SOLIDWORKS, 3D CAD, Tech Tips

Creating Custom Weldment Profiles Using Configured Sketches

By Justin Lingerfelt on September 21, 2018

Are none of SOLIDWORKS' default weldment profiles working for your project? Check out this short step-by-step tutorial on using configured sketches to create your own custom weldment profiles.

(Click the images to enlarge.)

Pick a part template with your chosen units

Step 1: Click "File > New" and select a part template in your chosen units. Then hit "OK."

 

Change file type to "Lib Feat Part (*sldlfp)"

 

Step 2: Click "File > Save As" and change the file type to "Lib Feat Part (*.sldlfp)." 

Find your weldment profile folder

 

Step 3: Navigate to the folder containing your weldment profiles. If you are not sure which folder they are saved in, refer to the note below. Choose a folder or create a new one. Name your file something descriptive.

File locations are controlled in Systems OptionsNote: The file locations for weldment profiles are controlled in the System Options. Select "File Locations" and use the drop-down menu to scroll to "Weldment Profiles." If you have more than two paths specified, all subfolders within those paths most have different names because SOLIDWORKS will only recognize one of them. Notice that in this example, the top folder is named "C:\Solidworks Training Files\Weldments\Weldment Profiles". It is within that folder that the subfolders for the profiles exist (e.g. "Ansi_inch" or "T-Rail").

 

Create a subfolderStep 4: Once you have selected your location, save the file within the subfolder. Notice that here there has been a subfolder created called "T-Rail", which is where the "Lib Feat Part" will be saved. Click "Save."

 

Choose the Front Plane optionTake note that your "Part Icon" changed to a "Library Icon."

Start a sketch

Step 5: Choose the "Front Plane" and start a sketch.

 

 

Draw your profile & name your dimension Step 6: Next, you can draw your profile. Take into consideration design intent and any points you may want to use to locate the profile.

Step 7: Now is a good time to name any dimensions you may want to configure in your profile. You can do this by clicking on a dimension and renaming it in the "Primary Value" box of the dimension properties. In this example, the 50mm dimension has been renamed to "Height" and the 100mm dimension has been renamed to "Width."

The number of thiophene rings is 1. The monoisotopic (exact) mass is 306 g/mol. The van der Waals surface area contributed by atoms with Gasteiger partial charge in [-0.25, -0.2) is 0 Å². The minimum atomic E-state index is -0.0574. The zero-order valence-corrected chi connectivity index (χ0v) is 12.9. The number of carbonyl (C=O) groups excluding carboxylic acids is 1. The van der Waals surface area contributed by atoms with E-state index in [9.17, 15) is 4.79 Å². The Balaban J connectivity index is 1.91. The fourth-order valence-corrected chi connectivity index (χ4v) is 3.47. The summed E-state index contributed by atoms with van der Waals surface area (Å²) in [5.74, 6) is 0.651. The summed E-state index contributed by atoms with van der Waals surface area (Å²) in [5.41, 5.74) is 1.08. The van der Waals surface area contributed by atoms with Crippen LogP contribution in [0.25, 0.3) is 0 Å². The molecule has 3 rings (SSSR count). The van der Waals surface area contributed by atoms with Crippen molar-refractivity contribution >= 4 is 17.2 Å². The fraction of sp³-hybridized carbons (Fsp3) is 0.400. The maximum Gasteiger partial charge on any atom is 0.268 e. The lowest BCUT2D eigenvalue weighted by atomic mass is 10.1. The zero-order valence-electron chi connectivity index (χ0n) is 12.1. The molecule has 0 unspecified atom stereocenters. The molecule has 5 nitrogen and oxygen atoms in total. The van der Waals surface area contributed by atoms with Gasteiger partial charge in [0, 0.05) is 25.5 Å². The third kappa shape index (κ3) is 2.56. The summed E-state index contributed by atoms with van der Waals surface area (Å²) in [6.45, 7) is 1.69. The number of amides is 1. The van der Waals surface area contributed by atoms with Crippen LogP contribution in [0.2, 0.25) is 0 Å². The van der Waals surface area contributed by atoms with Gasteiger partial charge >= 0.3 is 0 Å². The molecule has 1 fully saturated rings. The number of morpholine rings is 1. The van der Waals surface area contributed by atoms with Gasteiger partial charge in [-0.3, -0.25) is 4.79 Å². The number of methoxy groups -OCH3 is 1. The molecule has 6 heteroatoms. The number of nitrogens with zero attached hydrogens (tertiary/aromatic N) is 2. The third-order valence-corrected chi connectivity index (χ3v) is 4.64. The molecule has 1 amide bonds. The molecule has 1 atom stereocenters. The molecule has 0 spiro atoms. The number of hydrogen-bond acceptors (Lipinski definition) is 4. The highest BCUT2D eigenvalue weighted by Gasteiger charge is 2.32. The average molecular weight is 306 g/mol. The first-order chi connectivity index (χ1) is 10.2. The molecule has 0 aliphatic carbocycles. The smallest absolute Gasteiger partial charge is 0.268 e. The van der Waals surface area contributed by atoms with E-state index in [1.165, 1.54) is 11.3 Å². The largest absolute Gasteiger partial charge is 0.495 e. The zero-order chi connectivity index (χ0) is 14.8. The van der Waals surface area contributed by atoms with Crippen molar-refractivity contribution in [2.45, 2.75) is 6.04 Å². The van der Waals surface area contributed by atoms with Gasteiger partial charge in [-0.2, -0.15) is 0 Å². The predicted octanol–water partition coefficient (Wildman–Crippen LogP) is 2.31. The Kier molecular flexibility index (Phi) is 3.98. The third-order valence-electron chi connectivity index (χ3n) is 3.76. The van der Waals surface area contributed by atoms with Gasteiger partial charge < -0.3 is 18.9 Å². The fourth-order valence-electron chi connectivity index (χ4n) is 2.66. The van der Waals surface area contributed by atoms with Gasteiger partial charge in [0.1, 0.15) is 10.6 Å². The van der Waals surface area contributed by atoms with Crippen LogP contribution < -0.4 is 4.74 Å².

Add the sketch to the lirbaryStep 8: Exit the sketch. Right click on your sketch in the Feature Tree and select "Add To Library."

A green L will appear over the Sketch IconA small green "L" will appear over the Sketch Icon in the Feature Tree to indicate that it's a Library feature.

 

Configuration Specific tab
Step 9:
Click "File" and select "Properties." Navigate to the "Configuration Specific" tab. Add a Property Name "Description" and a value describing your profile. In this example, "T-Rail 100 X 50."

Add any additional properties you may want. These properties can be used in weldment cut lists, other tables and notes.

Configure Feature

 

 Step 10: Right-click on your sketch and select "Configure Feature."

 

 

Modify Configurations table
Step 11:
This will open the Modify Configurations Table. Click the drop-down arrow next to "Sketch" and check the dimensions you want to configure. In this example the Height and Width dimensions were named earlier.

Hide/Show Custom Properties

Step 12: Click the icon at the bottom left to "Hide/Show Custom Properties."

 

 

Save the table viewStep 13: Now is a good time to save this table view. Enter a name in the text box in the bottom left. In this example, I entered "Sketch Config."

Then, click "Save Table View." This will allow you to recall this table if you need to use it again by clicking the drop-down arrow next to where you entered the name of the table view.

Step 14: Right-click on the Default Configuration and choose "Rename Configuration." It's suggested to use the Dimensions.

Click on "Create a New Configuration" and name itStep 15: Create any new configurations by clicking "Create a New Configuration" and naming it.

Step 16: Modify the dimensions and descriptions in the table to match the configurations. Click "Apply" and "OK" when finished.

Check the behavior of the configurations

Step 17: Cycle through your configurations to check their behavior.

 

 

Test your profile in weldments

 

Final Step: Test your new profile in weldments!

 

 

Are you more of a visual learner? Check out this step-by-step video on creating custom weldment profiles.

 

Want to discover more abilities SOLIDWORKS has to offer? Check out our training classes!

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